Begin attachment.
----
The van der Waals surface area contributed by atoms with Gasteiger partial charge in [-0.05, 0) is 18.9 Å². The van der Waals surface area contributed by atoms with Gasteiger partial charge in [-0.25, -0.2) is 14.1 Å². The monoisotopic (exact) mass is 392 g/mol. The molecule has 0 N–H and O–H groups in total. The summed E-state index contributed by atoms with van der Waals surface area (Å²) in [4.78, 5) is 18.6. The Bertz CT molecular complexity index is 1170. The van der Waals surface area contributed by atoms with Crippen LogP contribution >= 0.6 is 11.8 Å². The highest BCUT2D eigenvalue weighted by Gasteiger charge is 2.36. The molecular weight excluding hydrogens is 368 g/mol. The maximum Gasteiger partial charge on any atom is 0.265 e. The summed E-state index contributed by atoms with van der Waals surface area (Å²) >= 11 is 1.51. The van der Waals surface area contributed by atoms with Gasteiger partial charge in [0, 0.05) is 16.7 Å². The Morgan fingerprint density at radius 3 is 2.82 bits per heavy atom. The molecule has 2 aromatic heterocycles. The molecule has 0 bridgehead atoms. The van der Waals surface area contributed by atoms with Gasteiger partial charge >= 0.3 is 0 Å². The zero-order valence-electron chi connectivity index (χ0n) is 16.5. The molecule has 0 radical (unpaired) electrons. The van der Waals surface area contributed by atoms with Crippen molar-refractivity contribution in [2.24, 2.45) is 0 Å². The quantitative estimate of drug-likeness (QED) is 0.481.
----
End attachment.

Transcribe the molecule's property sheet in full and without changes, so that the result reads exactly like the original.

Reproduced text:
The van der Waals surface area contributed by atoms with Gasteiger partial charge in [-0.05, 0) is 18.9 Å². The van der Waals surface area contributed by atoms with Gasteiger partial charge in [-0.25, -0.2) is 14.1 Å². The monoisotopic (exact) mass is 392 g/mol. The molecule has 0 N–H and O–H groups in total. The summed E-state index contributed by atoms with van der Waals surface area (Å²) in [4.78, 5) is 18.6. The Bertz CT molecular complexity index is 1170. The van der Waals surface area contributed by atoms with Crippen LogP contribution >= 0.6 is 11.8 Å². The highest BCUT2D eigenvalue weighted by Gasteiger charge is 2.36. The molecular weight excluding hydrogens is 368 g/mol. The maximum Gasteiger partial charge on any atom is 0.265 e. The summed E-state index contributed by atoms with van der Waals surface area (Å²) >= 11 is 1.51. The van der Waals surface area contributed by atoms with Gasteiger partial charge in [0, 0.05) is 16.7 Å². The Morgan fingerprint density at radius 3 is 2.82 bits per heavy atom. The molecule has 2 aromatic heterocycles. The molecule has 0 bridgehead atoms. The van der Waals surface area contributed by atoms with Gasteiger partial charge >= 0.3 is 0 Å². The zero-order valence-electron chi connectivity index (χ0n) is 16.5. The molecule has 0 radical (unpaired) electrons. The van der Waals surface area contributed by atoms with Crippen molar-refractivity contribution in [2.24, 2.45) is 0 Å². The quantitative estimate of drug-likeness (QED) is 0.481.